by Michael Smith (Veshengro)
The Swedish government is introducing tax breaks on repairs to everything from bicycles to washing machines so it will no longer make sense to throw out old or broken items and buy new ones.
Sweden's ruling Social Democrat and Green party coalition is set to submit proposals to parliament on Tuesday to slash the VAT rate on repairs to bicycles, clothes and shoes from 25% to 12%.
It will also submit a proposal that would allow people to claim back from income tax half of the labor cost on repairs to appliances such as fridges, ovens, dishwashers and washing machines.
It is hoped by the Swedish government that the tax break on appliances will spur the creation of a new home-repairs service industry, providing much-needed jobs for new immigrants who lack formal education.
The incentives are part of a shift in government focus from reducing carbon emissions produced domestically to reducing emissions tied to goods produced elsewhere.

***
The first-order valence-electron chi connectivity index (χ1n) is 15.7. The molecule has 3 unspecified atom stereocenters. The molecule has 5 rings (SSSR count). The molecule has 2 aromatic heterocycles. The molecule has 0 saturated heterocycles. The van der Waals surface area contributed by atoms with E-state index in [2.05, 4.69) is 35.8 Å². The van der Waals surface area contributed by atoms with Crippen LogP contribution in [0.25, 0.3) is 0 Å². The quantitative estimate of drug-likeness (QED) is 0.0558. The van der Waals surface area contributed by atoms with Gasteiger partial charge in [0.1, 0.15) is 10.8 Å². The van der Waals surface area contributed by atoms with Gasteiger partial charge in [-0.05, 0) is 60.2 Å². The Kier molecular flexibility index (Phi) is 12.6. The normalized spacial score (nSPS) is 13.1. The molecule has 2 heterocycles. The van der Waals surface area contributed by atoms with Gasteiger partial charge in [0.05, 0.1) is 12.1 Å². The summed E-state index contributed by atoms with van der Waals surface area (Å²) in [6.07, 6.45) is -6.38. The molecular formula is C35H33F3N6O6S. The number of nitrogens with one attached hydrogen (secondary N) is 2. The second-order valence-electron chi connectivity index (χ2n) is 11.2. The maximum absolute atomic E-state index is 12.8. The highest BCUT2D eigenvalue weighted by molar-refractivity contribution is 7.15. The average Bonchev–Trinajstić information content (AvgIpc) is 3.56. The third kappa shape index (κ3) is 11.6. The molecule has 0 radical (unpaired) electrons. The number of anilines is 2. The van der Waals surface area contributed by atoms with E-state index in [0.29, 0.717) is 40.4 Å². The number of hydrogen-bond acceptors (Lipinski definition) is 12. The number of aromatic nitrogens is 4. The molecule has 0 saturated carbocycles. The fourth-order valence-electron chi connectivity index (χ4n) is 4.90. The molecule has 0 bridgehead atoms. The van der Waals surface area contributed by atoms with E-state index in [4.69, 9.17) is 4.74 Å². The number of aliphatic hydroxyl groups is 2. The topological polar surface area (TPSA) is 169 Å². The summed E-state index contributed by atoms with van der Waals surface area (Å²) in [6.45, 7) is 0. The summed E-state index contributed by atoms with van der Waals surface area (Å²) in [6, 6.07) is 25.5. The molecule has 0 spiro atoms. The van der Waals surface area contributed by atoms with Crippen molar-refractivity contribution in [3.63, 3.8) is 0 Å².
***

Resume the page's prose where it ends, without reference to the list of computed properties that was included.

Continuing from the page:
Sweden has cut its annual emissions of carbon dioxide by 23% since 1990 and already generates more than half of its electricity from renewable sources. But emissions linked to consumption have stubbornly risen.
The policy, according to the government, is also tied in with international trends around reduced consumption and crafts, such as the “maker movement” and the sharing economy, both of which have strong followings in Sweden.
The proposals will be presented in parliament as part of the Swedish government's budget proposals and if voted through in December will become law from 1 January 2017.
We can but hope that there are also the businesses in place that can offer those repair services, for in many countries now, due to the fact that repair is more expensive than buying new, more often than not, such businesses are now few and far between, if they exist at all.
And when it comes to, say shoe and boot repair, those little shops often have, for instance, no idea of how to resew leather upper to a leather midsole. “I do not have a machine that can do that”, I have been told by three proprietors of such shops. While they may be able to sew an ordinary seam on a boot or shoe with a machine, they cannot sew anything by hand, as would be required sewing upper back to midsole. We are beginning to lack the skills now of doing such things.
On the other hand such incentives, as proposed by the Swedish ruling parties, could actually revitalize the once thriving repair economy. And we would do well to replicate something along those lines also in other countries. There was a time when repair was the norm and order of the day and there were repair shops for all manner of goods almost everywhere. They were part of the economy.